“You faggots are revolting!” — Cat-call at the first gay parade in New York, in 1970. To which an anonymous wit shouted back, “You bet your sweet ass we are!”
By Scott Ross
For the record, your correspondent was eight years old that day, and would not learn of the significance of Stonewall for some time. Herewith, a few signposts leading to, and from, 27 and 28 June, 1969.
Below: The late Frank Kameny in Philadelphia, in 1965.
Fired from his government job in 1957 as a “sex pervert,” he took his case to the Supreme Court in 1961, eight years before Stonewall. One of the most courageous men of his time.
The Lesbian rights pioneer Barbara Gittings, in the early 1960s.
The Black Cat Tavern in the Silverlake district of L.A. On New Year’s Eve 1967 — a year and a half before the Stonewall uprising — patrons rioted when the cops arrested and brutally beat its patrons. The once-great, now insipid, magazine The Advocate arose from this infamous event. Why do so few of us know it happened?
Below: Protests at the Black Cat.
While many of the patrons of that Mafia-controlled bar were black or Latino, some were drag queens, and Lesbians were represented as well, it was a decidedly mixed crowd, in terms of race, of gender, and even of gender-identity — precisely the sort of polyglot gathering we now take as a social ideal. And yes, Virginia, despite the historical revisionism now masquerading as fact and perpetuated by people who weren’t even alive in 1969, there were plenty of white boys there. Even granting the participation of Marsha P. Johnson and Sylvia Rivera and others who perhaps did not consider themselves transgendered at the time of the riots but who later proclaimed it, for 20-somethings today to make the absurd claim that the event was precipitated solely by black trans women (as I saw more than one self-righteous twit proclaim on the release of the ill-considered 2015 Stonewall movie*) is as false as the usual popular whitewash which attends so much American history and which consistently elevated whites to sainted status (even in the creation of Jazz!) It serves neither social justice, nor history, to view the Stonewall riots solely through the bent lens (to use a pointed metaphor) of 21st century racial and gender identity politics. The inclusive patronage of the Stonewall — and, by extension, of the crowd that grew outside that evening and the following night — is emblematic of the movement, and of the reasons so many later embraced Gilbert Baker’s rainbow flag.†
Gay “street kids,” some as young as 14, were also represented that night and the following evening. As has been pointed out, they lived on the edge of death anyway, and had nothing to lose by fighting back.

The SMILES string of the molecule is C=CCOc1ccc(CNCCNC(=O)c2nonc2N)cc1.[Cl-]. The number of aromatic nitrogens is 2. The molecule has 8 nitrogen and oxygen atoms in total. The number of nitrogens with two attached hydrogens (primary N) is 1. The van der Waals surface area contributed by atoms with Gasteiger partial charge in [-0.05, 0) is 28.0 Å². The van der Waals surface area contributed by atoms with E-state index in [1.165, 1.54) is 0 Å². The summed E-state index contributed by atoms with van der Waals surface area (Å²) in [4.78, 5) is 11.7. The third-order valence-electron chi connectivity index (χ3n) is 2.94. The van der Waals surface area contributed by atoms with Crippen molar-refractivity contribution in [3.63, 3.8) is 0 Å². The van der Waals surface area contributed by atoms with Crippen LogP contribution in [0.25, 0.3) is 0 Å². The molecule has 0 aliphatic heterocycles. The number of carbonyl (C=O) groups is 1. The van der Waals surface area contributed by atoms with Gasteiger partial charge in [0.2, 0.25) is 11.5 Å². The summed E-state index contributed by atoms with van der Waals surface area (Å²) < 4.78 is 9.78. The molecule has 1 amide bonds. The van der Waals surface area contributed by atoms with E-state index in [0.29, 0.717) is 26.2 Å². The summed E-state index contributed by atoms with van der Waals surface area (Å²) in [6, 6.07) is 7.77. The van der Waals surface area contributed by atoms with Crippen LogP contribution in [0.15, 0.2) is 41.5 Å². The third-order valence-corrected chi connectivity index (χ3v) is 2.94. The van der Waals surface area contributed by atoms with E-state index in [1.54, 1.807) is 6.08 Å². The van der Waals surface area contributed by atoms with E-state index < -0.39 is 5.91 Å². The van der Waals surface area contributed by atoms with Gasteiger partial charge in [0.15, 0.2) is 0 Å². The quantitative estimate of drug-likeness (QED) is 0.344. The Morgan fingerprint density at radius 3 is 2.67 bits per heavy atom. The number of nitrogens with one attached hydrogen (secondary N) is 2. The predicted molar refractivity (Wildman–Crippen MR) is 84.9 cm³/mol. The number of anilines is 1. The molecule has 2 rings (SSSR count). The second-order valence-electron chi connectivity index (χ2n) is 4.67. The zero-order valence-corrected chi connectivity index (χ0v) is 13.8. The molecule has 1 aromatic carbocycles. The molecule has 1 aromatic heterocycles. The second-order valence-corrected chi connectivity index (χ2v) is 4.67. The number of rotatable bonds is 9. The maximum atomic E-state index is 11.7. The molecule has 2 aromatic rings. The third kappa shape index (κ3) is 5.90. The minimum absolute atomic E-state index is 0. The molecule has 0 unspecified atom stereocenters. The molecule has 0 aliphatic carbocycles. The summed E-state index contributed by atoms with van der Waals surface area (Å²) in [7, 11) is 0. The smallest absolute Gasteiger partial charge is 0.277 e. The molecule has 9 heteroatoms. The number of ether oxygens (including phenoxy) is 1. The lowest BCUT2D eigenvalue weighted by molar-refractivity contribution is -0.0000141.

One of the first posters of a new movement, if not the first:
“We have cooperated for a very long time in the maintenance of our own invisibility. And now the party is over.”
The late — and how gay men of my generation tired of using that phrase for the many AIDS dead — Vito Russo, an early activist whose groundbreaking book The Celluloid Closet, marrying two of my chief interests (movies and homosexuality) rocked my world in 1981.
Finally, to the legions of fashionable incrementalists on the left generally — and in the Democratic Party particularly — who believe we must always take baby steps and never offend or inconvenience anyone, this reminder: Meaningful social change only happens when there is direct action. While that does not necessarily mean violence (think Rosa Parks) it should be kept in mind that, had the participants at Stonewall waited to be patted on the heads and called good little boys and girls by the heterosexist Über-culture, we’d still be prohibited from dancing with each other in public.
They didn’t ask that night. They demanded. And everything since has flowed from that. A lesson we need to re-teach ourselves. To quote a murdered politician, “Those who make peaceful revolution impossible will make violent revolution inevitable.”
It was not a Hamptons cocktail party. As a popular meme has it…
* Itself unnecessary, as the late Nigel Fench had already made a very fine Stonewall, based on Martin Duberman’s book, in 1995, which focused on an interracial couple (one of whom was a cross-dressing Latino) and which I doubt any of these carping, identity-blinded Millennials have ever heard of, much less seen.
†Although its Radical Faerie design actually represents Sex, Life, Healing, Sunlight, Nature, Magic/Art, Serenity and Spirit.
Text copyright 2019 by Scott Ross